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Prunus Spinosa

Updated: Jan 19



Prunus spinosa, called blackthorn or sloe, is a species of flowering plant in the rose family Rosaceae. It is native to Europe, western Asia, and locally in northwest Africa. It is also locally naturalised in New Zealand, Tasmania and eastern North America.

The fruits have been used to make sloe gin in Britain, and the wood used for making walking sticks or the shillelagh by the Irish.

Description

Plant in flower in early spring

Blackthorn shrub in the Vogelsberg

Prunus spinosa is a large deciduous shrub or small tree growing to 5 metres (16 ft) tall, with blackish bark and dense, stiff, spiny branches. The leaves are oval, 2–4.5 centimetres (0.79–1.77 in) long and 1.2–2 centimetres (0.47–0.79 in) broad, with a serrated margin. The flowers are about 1.5 centimetres (1⁄2 in) in diameter, with five creamy-white petals; they are produced shortly before the leaves in early spring, and are hermaphroditic and insect-pollinated. The fruit, called a “sloe”, is a drupe 10–12 millimetres (3⁄8–1⁄2 in) in diameter, black with a purple-blue waxy bloom, ripening in autumn and harvested – traditionally, at least in the UK – in October or November after the first frosts. Sloes are thin-fleshed, with a very strongly astringent flavour when fresh.

Blackthorn usually grows as a bush but can grow to become a tree to a height of 6 m. Its branches usually grow forming a tangle.

Prunus spinosa is frequently confused with the related P. cerasifera (cherry plum), particularly in early spring when the latter starts flowering somewhat earlier than P. spinosa. They can be distinguished by flower colour, pure white in P. spinosa, creamy white in P. cerasifera. They can also be distinguished in winter by the shrubbier habit with stiffer, wider-angled branches of P. spinosa; in summer by the relatively narrower leaves of P. spinosa, more than twice as long as broad; and in autumn by the colour of the fruit skin purplish black in P. spinosa and yellow or red in P. cerasifera.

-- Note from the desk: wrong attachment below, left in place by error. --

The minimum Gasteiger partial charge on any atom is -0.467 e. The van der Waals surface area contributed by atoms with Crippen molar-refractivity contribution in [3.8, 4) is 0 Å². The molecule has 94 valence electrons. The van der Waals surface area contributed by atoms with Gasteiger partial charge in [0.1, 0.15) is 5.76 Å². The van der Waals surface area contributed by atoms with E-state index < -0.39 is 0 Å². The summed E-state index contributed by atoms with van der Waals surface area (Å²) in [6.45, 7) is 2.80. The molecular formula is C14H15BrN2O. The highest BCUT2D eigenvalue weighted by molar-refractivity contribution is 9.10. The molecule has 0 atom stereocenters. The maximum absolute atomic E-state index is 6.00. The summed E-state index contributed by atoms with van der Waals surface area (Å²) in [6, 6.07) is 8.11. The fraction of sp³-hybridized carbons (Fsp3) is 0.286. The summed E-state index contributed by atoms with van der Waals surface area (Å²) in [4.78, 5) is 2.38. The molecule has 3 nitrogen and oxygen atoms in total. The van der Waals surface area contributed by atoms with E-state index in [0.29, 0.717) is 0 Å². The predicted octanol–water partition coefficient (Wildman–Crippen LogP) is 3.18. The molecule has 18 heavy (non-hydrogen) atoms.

Prunus spinosa has a tetraploid (2n=4x=32) set of chromosomes.

Etymology

Sloe flower, fruit, seed and leaves illustrated by Otto Wilhelm Thomé (1885)

The specific name spinosa is a Latin term indicating the pointed and thornlike spur shoots characteristic of this species. The common name “blackthorn” is due to the thorny nature of the shrub, and possibly its very dark bark: it has a much darker bark than the white-thorn (hawthorn), to which it is contrasted.

The word commonly used for the fruit, “sloe”, comes from Old English slāh, cognate with Old High German slēha, slēwa, and Modern German Schlehe. Other cognate forms are Frisian and Middle Low German slē, Middle Dutch slee, slie, sleeu; Modern Dutch slee; Modern Low German slee/slē, slī; Danish slåen.

The names related to ‘sloe’ come from the common Germanic root slaihwō. Compare Old Slavic, Bulgarian, Macedonian, Ukrainian and Russian слива (sliva, Ukr. slyva), West Slavic / Polish śliwa; plum of any species, including sloe śliwa tarnina—root present in other Slavic languages, e.g. Croatian/Serbian šljiva / шљива.

Ecology

Pocket plum gall on blackthorn, caused by the fungus Taphrina pruni

The foliage is sometimes eaten by the larvae of Lepidoptera, including the small eggar moth, emperor moth, willow beauty, white-pinion spotted, common emerald, November moth, pale November moth, mottled pug, green pug, brimstone moth, feathered thorn, brown-tail, yellow-tail, short-cloaked moth, lesser yellow underwing, lesser broad-bordered yellow underwing, double square-spot, black hairstreak, brown hairstreak, hawthorn moth (Scythropia crataegella) and the case-bearer moth Coleophora anatipennella. Dead blackthorn wood provides food for the caterpillars of the concealer moth Esperia oliviella.